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How to Make a Piggyback Pocket

Try these double pockets for retro styling.

With retro suits inspiring fashion today, a sewer can easily borrow vintage details and work them into current projects. The pocket shown on the back cover of Threads #153 is certainly a likely candidate. By capturing a detail from an era when suits were at their best, this simple piggyback pocket (called piggyback because the smaller pocket rides on top of the larger one) will add grand style to your favorite jacket pattern.

1. Draw two pocket patterns.
Download the piggyback pattern, or draft your own.

2. Cut one pair of pockets for each placement on your garment.
Cut them on the bias from the fashion fabric and a lightweight lining.

3. Sew the lining to each pocket.
Use a 3⁄8-inch seam allowance, and leave a small opening on the side to turn the pocket right side out. Grade and clip the seam allowances as needed. Turn and press.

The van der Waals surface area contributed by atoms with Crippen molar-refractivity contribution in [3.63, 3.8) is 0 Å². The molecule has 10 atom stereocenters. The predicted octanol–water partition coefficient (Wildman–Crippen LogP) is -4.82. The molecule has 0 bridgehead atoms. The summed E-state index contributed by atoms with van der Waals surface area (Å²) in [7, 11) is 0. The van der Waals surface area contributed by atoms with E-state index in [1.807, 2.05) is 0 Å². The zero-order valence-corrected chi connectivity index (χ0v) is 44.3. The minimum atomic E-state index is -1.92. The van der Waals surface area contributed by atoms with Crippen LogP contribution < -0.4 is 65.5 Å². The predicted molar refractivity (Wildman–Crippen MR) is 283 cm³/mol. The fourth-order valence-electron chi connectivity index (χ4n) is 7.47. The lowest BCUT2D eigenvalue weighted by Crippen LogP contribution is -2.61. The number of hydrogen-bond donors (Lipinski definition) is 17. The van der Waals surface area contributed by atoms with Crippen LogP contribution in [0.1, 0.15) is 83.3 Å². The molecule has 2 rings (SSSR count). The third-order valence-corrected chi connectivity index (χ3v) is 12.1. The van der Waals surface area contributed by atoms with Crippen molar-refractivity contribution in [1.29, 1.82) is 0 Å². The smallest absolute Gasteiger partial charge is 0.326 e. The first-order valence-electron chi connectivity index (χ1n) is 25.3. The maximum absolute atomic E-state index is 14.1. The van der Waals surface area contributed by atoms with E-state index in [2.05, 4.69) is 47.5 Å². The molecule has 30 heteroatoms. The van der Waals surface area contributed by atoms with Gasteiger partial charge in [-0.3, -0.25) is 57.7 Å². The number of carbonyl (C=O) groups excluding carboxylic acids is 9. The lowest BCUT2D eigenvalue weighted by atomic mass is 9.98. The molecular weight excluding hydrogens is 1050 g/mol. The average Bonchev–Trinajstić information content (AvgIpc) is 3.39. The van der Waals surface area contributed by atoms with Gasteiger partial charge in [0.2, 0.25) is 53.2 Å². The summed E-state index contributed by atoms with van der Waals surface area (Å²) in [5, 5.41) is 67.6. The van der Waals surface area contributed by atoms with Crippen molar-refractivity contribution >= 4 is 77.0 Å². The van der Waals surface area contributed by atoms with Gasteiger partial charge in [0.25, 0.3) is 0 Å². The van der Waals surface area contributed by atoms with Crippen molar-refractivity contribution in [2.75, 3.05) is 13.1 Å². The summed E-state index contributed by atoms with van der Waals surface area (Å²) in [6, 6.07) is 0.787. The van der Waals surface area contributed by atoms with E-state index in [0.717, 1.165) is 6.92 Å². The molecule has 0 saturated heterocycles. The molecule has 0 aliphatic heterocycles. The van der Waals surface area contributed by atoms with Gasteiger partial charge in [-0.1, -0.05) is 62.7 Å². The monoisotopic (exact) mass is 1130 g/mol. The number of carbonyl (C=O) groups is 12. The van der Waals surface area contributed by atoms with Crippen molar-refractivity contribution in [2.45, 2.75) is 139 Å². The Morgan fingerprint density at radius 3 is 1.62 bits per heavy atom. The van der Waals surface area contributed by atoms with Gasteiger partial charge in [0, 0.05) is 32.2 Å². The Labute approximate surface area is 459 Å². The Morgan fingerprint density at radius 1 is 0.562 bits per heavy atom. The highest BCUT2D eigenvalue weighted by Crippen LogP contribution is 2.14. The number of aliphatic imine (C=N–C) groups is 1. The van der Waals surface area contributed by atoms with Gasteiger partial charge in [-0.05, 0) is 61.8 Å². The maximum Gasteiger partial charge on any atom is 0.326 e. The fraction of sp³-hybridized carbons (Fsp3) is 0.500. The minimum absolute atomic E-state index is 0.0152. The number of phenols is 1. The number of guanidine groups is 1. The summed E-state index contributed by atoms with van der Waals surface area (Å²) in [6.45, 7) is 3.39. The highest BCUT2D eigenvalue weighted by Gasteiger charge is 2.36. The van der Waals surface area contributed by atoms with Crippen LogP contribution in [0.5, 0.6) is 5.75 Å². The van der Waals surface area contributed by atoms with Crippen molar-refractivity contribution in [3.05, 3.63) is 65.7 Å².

4. Follow this stitching order.
Edgestitch both top edges. Position the small pocket over the large pocket, and edgestitch from A to B (see below). Position the piggyback pocket unit on the garment, and edgestitch through both layers around the sides and bottom, from C to D. Attach 7⁄8-inch-diameter buttons 1/4 inch from the edges.

These pockets were inspired by a vintage suit from The Collection at Western Costume shown on the back cover of Threads
issue #153.

excerpted from Threads #153, p.22


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  1. ladylacer | | #1

    I love vintage and this pocket is real easy.
    Thank you

  2. jcorte | | #2

    Just the perfect detail to add some zest to my winter sewing. As sewers sometimes we need to be reminded how clever details make a great fashion ststement. Thank you.

  3. User avater
    ustabahippie | | #3

    Sweet detail. Do you cut the lining on the bias as well?

  4. User avater
    Jetmuis | | #4

    LOL what a funny name, i'm a dutch girl whom is fallen in love of piggies.
    love this must make one , because only of the name as well.LOL
    love the design and pckets are soooo smart to have, always having a shortage of them
    thank you of your great tute and the sharing, well done!!!!;-D

  5. User avater
    aliensnextdoor | | #5

    Cute detail!
    To ustabahippie: you would want the lining cut on the straight grain of fabric to stabilize the pockets; otherwise the pockets would tend to pull out of shape if you actually put things inside.

  6. User avater
    HStorm | | #6

    So incredibly cute and useful! I will have to work this into my next project.

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